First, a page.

I often start thinking on this idea of unintentionally praying for something that is not God’s will. I wonder whether this is really okay or if eventually, as I become more aligned with the Spirit, I will reach a point where all of my prayers are perfectly within God’s will. I find it so comforting to look to Jesus as the prime example of what our prayers should be like. There could not ever be someone more aligned with the will of God than God himself in the flesh. Jesus knew exactly what his Father wanted. As we have already seen in John 14 that all Jesus said and did was in perfect alignment with what the Father told him to say and do. And yet we see in the Garden of Gethsemane that Jesus explicitly prays for something that he knows is against what God has planned. Look at Matthew 26:39 where Jesus prays, “My Father, if it be possible, let this cup pass from me…” Jesus knows that he has to go to the cross. He has been talking about it for the last year at least! He has told his disciples that he is to die (Mark 8:31). He told Nicodemus that he will be lifted up just as the serpent in the desert on the end of Moses’ staff (John 3:14-15). He dared the Pharisees to tear him down and watch him rise again in three days (John 2:19). He knows this is what must happen and that it must happen now. Yet he looks to heaven and says, “My Father, if it be possible, let this cup pass from me…” But it is what follows that shows us how we must ultimately concede to the will of God as Jesus says, “nevertheless, not as I will, but as you will.” This is paramount to our understanding of our prayers to God and what is acceptable. Genuine, authentic prayers are acceptable with reverent, worshipful hearts; even when we know that we may be asking for something that is blatantly against God’s will. Our expression of our desires toward God is not sinful. But we must always ask God that our hearts might be ready and willing to accept his will as our own. And it is in these scenarios that we struggle the most. When we pray for healing and those closest to us pass on, we wonder how we can accept that this is God’s will.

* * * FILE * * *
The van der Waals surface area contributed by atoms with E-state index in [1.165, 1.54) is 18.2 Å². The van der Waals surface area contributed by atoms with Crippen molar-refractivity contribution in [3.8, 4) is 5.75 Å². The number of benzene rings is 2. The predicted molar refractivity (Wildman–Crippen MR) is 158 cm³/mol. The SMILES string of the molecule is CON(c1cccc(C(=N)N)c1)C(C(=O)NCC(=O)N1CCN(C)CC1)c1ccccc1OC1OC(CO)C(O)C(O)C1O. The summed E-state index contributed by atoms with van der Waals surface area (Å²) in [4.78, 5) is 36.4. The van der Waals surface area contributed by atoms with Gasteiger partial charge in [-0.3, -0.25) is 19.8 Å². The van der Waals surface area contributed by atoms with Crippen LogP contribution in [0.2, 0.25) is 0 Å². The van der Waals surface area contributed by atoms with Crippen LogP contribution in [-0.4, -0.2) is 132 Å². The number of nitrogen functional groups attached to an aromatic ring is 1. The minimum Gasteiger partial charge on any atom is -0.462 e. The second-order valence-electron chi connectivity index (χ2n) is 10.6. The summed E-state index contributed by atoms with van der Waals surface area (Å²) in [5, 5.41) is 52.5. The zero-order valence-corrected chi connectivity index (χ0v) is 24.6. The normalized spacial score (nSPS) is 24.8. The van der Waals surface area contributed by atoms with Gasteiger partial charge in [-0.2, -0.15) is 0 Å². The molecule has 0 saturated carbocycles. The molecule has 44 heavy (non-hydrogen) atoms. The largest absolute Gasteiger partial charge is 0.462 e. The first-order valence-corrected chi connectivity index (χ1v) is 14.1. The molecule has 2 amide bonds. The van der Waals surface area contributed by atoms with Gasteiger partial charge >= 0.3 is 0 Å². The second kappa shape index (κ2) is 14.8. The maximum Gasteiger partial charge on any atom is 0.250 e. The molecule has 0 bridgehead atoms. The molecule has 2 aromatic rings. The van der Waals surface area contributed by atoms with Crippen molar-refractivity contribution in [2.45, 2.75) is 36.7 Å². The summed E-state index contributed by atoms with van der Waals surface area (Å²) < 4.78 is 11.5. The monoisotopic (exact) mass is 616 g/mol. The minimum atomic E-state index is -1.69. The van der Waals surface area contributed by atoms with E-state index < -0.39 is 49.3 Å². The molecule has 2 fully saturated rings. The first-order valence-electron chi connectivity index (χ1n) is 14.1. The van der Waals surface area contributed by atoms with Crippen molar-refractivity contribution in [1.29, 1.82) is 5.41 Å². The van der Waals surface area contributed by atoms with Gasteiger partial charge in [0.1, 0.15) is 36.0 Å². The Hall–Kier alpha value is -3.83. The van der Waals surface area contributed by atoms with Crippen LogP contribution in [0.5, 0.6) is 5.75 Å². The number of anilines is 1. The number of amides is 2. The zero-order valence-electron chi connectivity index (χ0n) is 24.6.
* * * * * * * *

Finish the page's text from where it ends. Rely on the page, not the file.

What is God’s will?
There is no easy reconciliation for this truth; that sometimes it is God’s will for someone to die, to pass on. These events in our lives can be understood in a couple of ways. One simple way is that of being God’s direct intervention that caused something to happen. Otherwise, it can be understood as being the effect of our sins on the fallen world that we live in. God has chosen to give us such liberties to act freely, even in situations that end fatally, or as victims to diseases caused by the death brought on by our sins.